MANITOULIN—If Mike Meeker, coach of the Manitoulin Secondary School (MSS) girls’ hockey team, had his way, the girls’ team would have an eager fan-base, packed arenas during game play and a busy evening schedule.
Since he doesn’t get his way, the girls’ play to empty stadiums, have virtually no fan-base and never play a game any later than 4 pm.
The unwritten rule has been in place since the start of girls’ high school hockey two decades ago, Mr. Meeker explained. Unlike the boys’ hockey team, girls can play both high school hockey and “rep” or “carded” hockey—the bantam and midget leagues or former Islanders, for example. Since the boys can only play one or the other, the boys on high school teams don’t have to worry about conflicting schedules in the evenings.
The girls, on the other hand, do. With several of the girls’ teams primarily made up of players who skate evening games with teams like the Lady Wolves or Ice Angels, coaches at other schools push for daytime games to avoid conflicting with the girls rep hockey schedules.
Dave Makela, convenor of both the boys’ and girls’ leagues, said “there’s no rules against evenings or weekends. It’s just that they (coaches) want to let teams field full rosters.”
Mr. Meeker, on the other hand, feels evening and weekend games can be a reality for girls’ teams. He has proof—the Mustangs held Saturday games for two years straight and only had a team cancel once. The cancellation was due to weather, not game conflict. The girls’ team would play, then the boys’ team, both drawing “huge” crowds, Mr. Meeker said.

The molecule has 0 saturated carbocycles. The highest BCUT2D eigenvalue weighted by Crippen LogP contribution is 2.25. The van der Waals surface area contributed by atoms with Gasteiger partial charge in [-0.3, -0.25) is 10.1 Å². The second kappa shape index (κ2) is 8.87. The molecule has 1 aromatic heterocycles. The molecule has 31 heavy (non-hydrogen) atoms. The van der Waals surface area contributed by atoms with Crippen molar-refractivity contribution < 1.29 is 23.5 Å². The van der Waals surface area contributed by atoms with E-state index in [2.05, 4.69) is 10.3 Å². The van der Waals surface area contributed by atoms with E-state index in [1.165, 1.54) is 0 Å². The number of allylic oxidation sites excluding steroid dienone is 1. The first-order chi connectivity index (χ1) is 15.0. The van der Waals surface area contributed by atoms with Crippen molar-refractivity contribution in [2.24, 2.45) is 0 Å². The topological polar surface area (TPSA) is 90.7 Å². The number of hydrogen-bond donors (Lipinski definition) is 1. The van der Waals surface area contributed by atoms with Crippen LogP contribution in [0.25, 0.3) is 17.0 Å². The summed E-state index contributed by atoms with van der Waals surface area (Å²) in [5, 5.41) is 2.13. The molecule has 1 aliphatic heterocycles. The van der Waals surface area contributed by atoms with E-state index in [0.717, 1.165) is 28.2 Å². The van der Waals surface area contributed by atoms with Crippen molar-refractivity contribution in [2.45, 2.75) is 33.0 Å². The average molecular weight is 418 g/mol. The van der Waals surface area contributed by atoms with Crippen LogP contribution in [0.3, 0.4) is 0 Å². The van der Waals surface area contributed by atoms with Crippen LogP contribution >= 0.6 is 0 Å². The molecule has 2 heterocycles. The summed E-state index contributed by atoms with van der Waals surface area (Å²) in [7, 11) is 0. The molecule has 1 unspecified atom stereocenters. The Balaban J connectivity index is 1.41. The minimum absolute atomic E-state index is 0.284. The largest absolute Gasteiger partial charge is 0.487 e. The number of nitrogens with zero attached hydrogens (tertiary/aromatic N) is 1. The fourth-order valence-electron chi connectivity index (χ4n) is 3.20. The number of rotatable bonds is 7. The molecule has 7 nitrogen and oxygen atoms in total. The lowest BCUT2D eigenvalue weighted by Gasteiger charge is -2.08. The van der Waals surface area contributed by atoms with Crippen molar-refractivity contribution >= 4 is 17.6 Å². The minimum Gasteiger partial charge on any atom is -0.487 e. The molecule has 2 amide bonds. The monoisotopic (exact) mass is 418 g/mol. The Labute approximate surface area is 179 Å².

“It requires some extra effort to avoid conflicts, but it can be done,” Mr. Meeker argued. “We’ve done it.”
This is something that could change in the future though, both men noted. In southern Ontario, the prohibitions the Sudbury District Secondary School Athletic Association (SDSSAA) has placed on the boys’ teams regarding rep and high school hockey doesn’t exist, Mr. Makela noted.
“There’s always discussion about whether or not we want to continue this prohibition,” Mr. Makela explained. “It holds our boys’ teams back at OFSAA (Ontario Federation of School Athletic Associations).”
Mr. Meeker, however, said he wouldn’t mind if the prohibition extended to the girls’ league, though he also added that he thought it wasn’t the only answer.
“There has to be a change in how people look at girls’ hockey,” he said. “It’s changed. These girls are getting really good. They try hard, they play hard. Girls’ hockey is becoming better known and it could become well known if it was given the same priority as boys’ hockey.”
The girls’ team recently had to shift their regular practice at the M’Chigeeng arena after they were “bumped” for a boys’ league.
Some people are of the mind that forbidding rep hockey players in the girls’ league would “gut” the team and severely hamper the quality of play, but Mr. Meeker is of a different opinion.
“When we’re short a few of our ‘star’ players, the others pick up the ball,” Mr. Meeker noted. “They play better to make up the difference, and that’s how it would be in the league.”
While he does note that, at times, players play stronger when facing a better team, there are equal incidents where the athlete loses hope and becomes dejected.
“No one likes a score of 6-0, or worse,” he said. “It’s crushing and your play starts to fall apart.”
Randy Pascal, a sports journalist with SudburySports.com, told The Expositor that “the overall calibre of play would drop dramatically, although that’s not necessarily a good reason to allow rep girls to continue playing when the boys can’t.” He mentioned that if the prohibition came into place, several of the 18 teams in the league would “fold outright.”